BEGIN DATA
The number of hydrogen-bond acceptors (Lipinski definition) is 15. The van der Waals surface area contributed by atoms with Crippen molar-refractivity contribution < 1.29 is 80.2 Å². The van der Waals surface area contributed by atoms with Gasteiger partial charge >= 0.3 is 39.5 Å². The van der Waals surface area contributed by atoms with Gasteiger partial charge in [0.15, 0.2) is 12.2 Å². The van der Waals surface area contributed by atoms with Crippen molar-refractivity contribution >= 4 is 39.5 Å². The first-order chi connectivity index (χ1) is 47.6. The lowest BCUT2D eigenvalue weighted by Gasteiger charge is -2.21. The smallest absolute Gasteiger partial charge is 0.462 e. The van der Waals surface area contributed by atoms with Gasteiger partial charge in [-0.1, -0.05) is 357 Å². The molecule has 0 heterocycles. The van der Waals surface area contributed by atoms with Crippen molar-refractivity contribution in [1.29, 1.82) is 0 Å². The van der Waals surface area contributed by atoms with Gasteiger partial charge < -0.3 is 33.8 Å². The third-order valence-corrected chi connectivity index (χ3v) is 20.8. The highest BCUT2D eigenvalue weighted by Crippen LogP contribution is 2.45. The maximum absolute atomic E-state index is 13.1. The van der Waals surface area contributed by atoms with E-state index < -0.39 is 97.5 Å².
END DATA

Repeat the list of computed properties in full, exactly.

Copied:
The number of hydrogen-bond acceptors (Lipinski definition) is 15. The van der Waals surface area contributed by atoms with Crippen molar-refractivity contribution < 1.29 is 80.2 Å². The van der Waals surface area contributed by atoms with Gasteiger partial charge >= 0.3 is 39.5 Å². The van der Waals surface area contributed by atoms with Gasteiger partial charge in [0.15, 0.2) is 12.2 Å². The van der Waals surface area contributed by atoms with Crippen molar-refractivity contribution >= 4 is 39.5 Å². The first-order chi connectivity index (χ1) is 47.6. The lowest BCUT2D eigenvalue weighted by Gasteiger charge is -2.21. The smallest absolute Gasteiger partial charge is 0.462 e. The van der Waals surface area contributed by atoms with Gasteiger partial charge in [-0.1, -0.05) is 357 Å². The molecule has 0 heterocycles. The van der Waals surface area contributed by atoms with Crippen molar-refractivity contribution in [1.29, 1.82) is 0 Å². The van der Waals surface area contributed by atoms with Gasteiger partial charge < -0.3 is 33.8 Å². The third-order valence-corrected chi connectivity index (χ3v) is 20.8. The highest BCUT2D eigenvalue weighted by Crippen LogP contribution is 2.45. The maximum absolute atomic E-state index is 13.1. The van der Waals surface area contributed by atoms with E-state index < -0.39 is 97.5 Å².